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Orville Boyd Jenkins
A. The Semitic Language Background. A question which arises for Western or Christian enquirers in approaching Islam is this question: What does the name "Allah" mean? This is one form of the common Semitic word/name. This word occurs in all the languages of the region, for the Creator or High God.
First of all, it is important to note that this is not a name. This word Allah is the Arabic form of the Semitic word for the Creator God. The original, simplest form of the name was l, and is found in the form il or el. In Hebrew, Aramaic and Canaanite it is el. In Arabic it is il.
Adding Al ("the") to Ilah (the masculine form of the stem il) yields Al-ilah, which contracts to the form Allah. The meaning is the One (or High) God.
In usage this has the effective meaning of One True God, and is often translated this way in English. In this usage the word is understood to have no gender, since God can have no gender.
Those who believed in only One God used this word as the designation for that God. Those still believing in a pantheon used this word for the High God, or Creator.
B. Comparisons. Let us look at a side by side comparison to observe this linguistic phenomenon.
This clearly shows that these various "names of God" are actually phonetic variations of the same Semitic word/name.
Language Word Form Gender Canaanite el (masculine) Hebrew el (masculine) Hebrew eloah (masculine) Hebrew elah (feminine) Aramaic elah (masculine) Arabic allah (al-ilah) (masculine)
Arabic allat (al-ilat) (feminine)
Thus the Arabs use the same word/name for God as the Hebrews when they refer to the One God, in their own Semitic dialect form. There occurs a normal process of gradual sound change as similar peoples move apart or experience different cultural influences.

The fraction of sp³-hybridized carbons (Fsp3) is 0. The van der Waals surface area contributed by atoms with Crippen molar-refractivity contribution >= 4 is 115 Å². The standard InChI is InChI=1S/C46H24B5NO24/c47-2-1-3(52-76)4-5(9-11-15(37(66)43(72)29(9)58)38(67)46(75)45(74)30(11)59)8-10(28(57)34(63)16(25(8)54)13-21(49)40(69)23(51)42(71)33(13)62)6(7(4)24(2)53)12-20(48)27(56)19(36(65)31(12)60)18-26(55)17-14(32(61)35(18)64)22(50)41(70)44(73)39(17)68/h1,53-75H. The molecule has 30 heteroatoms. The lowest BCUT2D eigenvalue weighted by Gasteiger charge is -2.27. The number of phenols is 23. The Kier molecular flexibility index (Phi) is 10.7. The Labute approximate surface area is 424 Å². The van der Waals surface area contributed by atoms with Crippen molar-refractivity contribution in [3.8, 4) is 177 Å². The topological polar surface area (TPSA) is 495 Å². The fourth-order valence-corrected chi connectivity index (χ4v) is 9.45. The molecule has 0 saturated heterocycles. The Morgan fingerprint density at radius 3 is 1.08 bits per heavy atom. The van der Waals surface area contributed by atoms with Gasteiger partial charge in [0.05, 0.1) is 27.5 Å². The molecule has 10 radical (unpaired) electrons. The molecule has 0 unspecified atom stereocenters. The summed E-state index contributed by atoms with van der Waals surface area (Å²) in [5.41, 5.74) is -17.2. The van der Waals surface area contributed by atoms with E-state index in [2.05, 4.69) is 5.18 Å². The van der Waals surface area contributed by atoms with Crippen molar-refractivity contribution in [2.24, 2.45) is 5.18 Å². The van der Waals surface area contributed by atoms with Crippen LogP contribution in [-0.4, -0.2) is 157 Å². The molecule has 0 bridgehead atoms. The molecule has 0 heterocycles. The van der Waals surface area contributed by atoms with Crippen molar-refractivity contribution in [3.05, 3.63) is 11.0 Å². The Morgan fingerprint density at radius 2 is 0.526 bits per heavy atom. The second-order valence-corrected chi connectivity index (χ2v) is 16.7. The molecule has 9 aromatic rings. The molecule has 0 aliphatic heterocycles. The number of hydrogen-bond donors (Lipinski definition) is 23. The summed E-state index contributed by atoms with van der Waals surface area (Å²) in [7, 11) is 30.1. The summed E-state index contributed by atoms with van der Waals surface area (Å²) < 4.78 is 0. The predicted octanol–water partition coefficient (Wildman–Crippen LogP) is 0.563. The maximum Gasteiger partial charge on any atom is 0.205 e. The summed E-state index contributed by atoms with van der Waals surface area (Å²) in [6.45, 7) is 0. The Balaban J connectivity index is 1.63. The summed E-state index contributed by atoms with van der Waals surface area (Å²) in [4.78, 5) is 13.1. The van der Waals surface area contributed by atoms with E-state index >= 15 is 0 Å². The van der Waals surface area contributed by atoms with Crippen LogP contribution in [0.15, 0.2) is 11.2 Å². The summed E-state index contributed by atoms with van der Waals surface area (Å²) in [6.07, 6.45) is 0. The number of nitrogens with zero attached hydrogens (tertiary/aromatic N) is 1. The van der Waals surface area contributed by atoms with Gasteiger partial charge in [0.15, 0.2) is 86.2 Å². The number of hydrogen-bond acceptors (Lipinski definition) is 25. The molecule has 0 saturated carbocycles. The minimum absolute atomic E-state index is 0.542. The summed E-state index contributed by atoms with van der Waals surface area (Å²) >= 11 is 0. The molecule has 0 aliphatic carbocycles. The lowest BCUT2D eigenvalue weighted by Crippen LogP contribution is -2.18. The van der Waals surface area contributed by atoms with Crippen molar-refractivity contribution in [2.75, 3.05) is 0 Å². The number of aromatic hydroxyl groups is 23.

When the differences become so great that the different groups can no longer understand each other, we think of their speech as separate languages. Thus these various Semitic peoples inherited the same basic language, including the word for God.
(There is another word in these languages sometimes used for divinities: Babylonian: bel; Hebrew and Canaanite: baal. This is the equivalent of the English word "lord," the feminine (Canaanite) being baalath, "lady."
Only in Canaanite (Ugaritic) religion did baal come to take priority over el. This name/title became associated with a "religion" so vile and degraded that it makes one sick to think about it. In Hebrew baal was used as a title for captains and "nobles.")
C. Notes on Hebrew usage. Just for clarification, while the root word is the same, the Hebrew usage is a bit different. In addition to el, the plural form elohim is used with a singular verb to indicate majesty. This is the plural of the form eloah, seen in the elah of Aramaic and allah of Arabic.